From the Marbles - NASCAR

As we mentioned numerous times in 2010, the season of Jimmie Johnson's fifth title wasn't very good for NASCAR on the television ratings front. Of the 31 comparable events from 2009, 26 races suffered ratings declines in 2010. Yes, 26.

Three of those races in which ratings increased were on Fox — Phoenix, Talladega and Darlington — one was on TNT (Daytona) and one was on ABC (Bristol). However, except for the summer Daytona race on TNT, which had a ratings increase of 16%, every increase was 6% or lower.

Sixteen of the 26 races that had ratings declines in 2010 suffered double-digit drops. Fox's broadcast of the Las Vegas race had the poorest showing compared to 2009, falling 32%. Overall, 11 of the 16 races with double-digit drops were on ESPN, three were on TNT and two were on Fox. (Fox's other double-digit drop was the pothole-discombobulated Daytona 500 which was down 16%.)

Nine of those 11 ESPN double-digit drops were for races that were moved from ABC in 2009 to ESPN in 2010. We've already debunked the theory that cable impacts television ratings significantly, but ESPN's New Year's Day BCS ratings just may give credence to the possibility that, for whatever reason, people just don't watch sports on cable as much as they do on broadcast television.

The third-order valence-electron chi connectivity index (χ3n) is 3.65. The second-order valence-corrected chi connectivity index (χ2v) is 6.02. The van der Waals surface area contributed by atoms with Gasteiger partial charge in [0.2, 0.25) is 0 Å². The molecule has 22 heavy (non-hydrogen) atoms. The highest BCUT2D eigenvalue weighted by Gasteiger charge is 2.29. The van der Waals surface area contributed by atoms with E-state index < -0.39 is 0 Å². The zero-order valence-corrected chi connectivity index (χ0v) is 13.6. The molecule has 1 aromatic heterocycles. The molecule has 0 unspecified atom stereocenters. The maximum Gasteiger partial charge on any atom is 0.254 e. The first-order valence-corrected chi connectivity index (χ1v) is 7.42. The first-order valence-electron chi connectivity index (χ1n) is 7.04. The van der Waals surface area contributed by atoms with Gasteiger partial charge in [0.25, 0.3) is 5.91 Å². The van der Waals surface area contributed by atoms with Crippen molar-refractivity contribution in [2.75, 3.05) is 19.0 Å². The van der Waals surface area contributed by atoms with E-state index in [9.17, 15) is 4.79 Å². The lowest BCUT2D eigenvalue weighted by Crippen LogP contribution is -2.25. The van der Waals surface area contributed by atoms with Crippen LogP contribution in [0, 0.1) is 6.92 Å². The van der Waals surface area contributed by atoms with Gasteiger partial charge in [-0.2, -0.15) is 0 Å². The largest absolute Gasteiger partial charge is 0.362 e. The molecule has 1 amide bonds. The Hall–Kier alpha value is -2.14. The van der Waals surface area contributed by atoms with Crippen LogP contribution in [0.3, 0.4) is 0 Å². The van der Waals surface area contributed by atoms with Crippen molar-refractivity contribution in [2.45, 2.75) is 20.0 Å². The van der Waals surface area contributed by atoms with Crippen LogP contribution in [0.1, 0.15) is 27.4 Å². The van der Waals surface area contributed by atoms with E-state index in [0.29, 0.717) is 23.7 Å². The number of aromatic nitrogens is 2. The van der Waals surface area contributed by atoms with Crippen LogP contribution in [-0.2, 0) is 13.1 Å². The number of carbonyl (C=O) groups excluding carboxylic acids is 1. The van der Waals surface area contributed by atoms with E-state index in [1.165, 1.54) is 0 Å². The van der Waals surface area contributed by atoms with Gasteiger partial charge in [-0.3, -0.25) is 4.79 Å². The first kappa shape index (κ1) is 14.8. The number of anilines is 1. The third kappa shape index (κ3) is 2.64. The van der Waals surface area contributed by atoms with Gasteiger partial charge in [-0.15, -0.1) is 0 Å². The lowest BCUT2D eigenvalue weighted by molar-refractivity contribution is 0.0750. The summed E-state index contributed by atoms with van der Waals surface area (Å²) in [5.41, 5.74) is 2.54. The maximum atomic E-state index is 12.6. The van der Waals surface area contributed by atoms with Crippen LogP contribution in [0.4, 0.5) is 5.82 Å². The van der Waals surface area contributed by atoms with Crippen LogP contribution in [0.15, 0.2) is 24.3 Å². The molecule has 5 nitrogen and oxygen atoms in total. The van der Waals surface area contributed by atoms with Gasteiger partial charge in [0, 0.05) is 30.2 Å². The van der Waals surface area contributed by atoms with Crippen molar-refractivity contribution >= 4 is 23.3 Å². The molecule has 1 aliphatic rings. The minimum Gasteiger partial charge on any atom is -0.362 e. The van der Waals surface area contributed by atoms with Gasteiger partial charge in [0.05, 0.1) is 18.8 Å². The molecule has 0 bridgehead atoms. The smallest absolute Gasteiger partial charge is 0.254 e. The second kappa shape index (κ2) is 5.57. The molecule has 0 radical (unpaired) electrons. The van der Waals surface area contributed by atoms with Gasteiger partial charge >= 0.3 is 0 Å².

The Rose Bowl, moved to ESPN for the first time on Sunday, generated the lowest overnight rating since 2003. The Fiesta Bowl, which was on Fox last year, got a 6.7 rating, its lowest overnight rating in the history of the BCS.

Meanwhile, the NFL has seen overall ratings increases again in 2010, and NBC's Sunday Night Football has outrated ESPN's Monday Night Football every week but one.

What does that mean for NASCAR? Well, that remains to be seen. CNBC's Darren Rovell tweeted last week that NASCAR had the oldest median age of viewers when compared to the big four professional sports leagues. And the loss of the under-49 demographic has nothing to do with which channel races were broadcast on, as during 2010, Fox's David Hill noted the sharp decrease his network saw in younger viewers.

If you've got any ideas on how NASCAR can attract younger viewers, let us know in the comments. And no, making the series more like Mario-Kart isn't the answer. The IndyCar Series is already doing that with the magic mushroom push-to-pass button.

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